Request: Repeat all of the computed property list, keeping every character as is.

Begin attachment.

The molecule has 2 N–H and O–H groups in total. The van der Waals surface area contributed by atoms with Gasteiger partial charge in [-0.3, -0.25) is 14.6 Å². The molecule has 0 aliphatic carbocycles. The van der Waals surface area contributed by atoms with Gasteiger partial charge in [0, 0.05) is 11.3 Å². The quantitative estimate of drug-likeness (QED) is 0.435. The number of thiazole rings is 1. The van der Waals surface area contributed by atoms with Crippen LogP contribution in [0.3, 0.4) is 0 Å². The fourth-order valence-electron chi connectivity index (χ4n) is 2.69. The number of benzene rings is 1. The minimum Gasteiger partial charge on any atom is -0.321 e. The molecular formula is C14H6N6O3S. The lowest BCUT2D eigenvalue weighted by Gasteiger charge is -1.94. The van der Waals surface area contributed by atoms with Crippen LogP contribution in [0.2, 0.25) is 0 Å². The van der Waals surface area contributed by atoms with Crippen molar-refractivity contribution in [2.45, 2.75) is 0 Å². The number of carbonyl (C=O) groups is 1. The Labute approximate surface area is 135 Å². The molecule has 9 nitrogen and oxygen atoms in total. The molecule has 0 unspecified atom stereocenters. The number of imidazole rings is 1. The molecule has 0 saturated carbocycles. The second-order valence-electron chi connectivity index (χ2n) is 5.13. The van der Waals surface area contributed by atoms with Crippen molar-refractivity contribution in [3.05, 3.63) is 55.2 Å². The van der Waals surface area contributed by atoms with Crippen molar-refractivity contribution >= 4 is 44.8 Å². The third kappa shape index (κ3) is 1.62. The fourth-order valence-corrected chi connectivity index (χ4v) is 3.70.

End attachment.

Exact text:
The molecule has 2 N–H and O–H groups in total. The van der Waals surface area contributed by atoms with Gasteiger partial charge in [-0.3, -0.25) is 14.6 Å². The molecule has 0 aliphatic carbocycles. The van der Waals surface area contributed by atoms with Gasteiger partial charge in [0, 0.05) is 11.3 Å². The quantitative estimate of drug-likeness (QED) is 0.435. The number of thiazole rings is 1. The van der Waals surface area contributed by atoms with Crippen LogP contribution in [0.3, 0.4) is 0 Å². The fourth-order valence-electron chi connectivity index (χ4n) is 2.69. The number of benzene rings is 1. The minimum Gasteiger partial charge on any atom is -0.321 e. The molecular formula is C14H6N6O3S. The lowest BCUT2D eigenvalue weighted by Gasteiger charge is -1.94. The van der Waals surface area contributed by atoms with Crippen LogP contribution in [0.2, 0.25) is 0 Å². The van der Waals surface area contributed by atoms with Crippen molar-refractivity contribution in [2.45, 2.75) is 0 Å². The number of carbonyl (C=O) groups is 1. The Labute approximate surface area is 135 Å². The molecule has 9 nitrogen and oxygen atoms in total. The molecule has 0 unspecified atom stereocenters. The number of imidazole rings is 1. The molecule has 0 saturated carbocycles. The second-order valence-electron chi connectivity index (χ2n) is 5.13. The van der Waals surface area contributed by atoms with Crippen molar-refractivity contribution in [3.05, 3.63) is 55.2 Å². The van der Waals surface area contributed by atoms with Crippen molar-refractivity contribution >= 4 is 44.8 Å². The third kappa shape index (κ3) is 1.62. The fourth-order valence-corrected chi connectivity index (χ4v) is 3.70.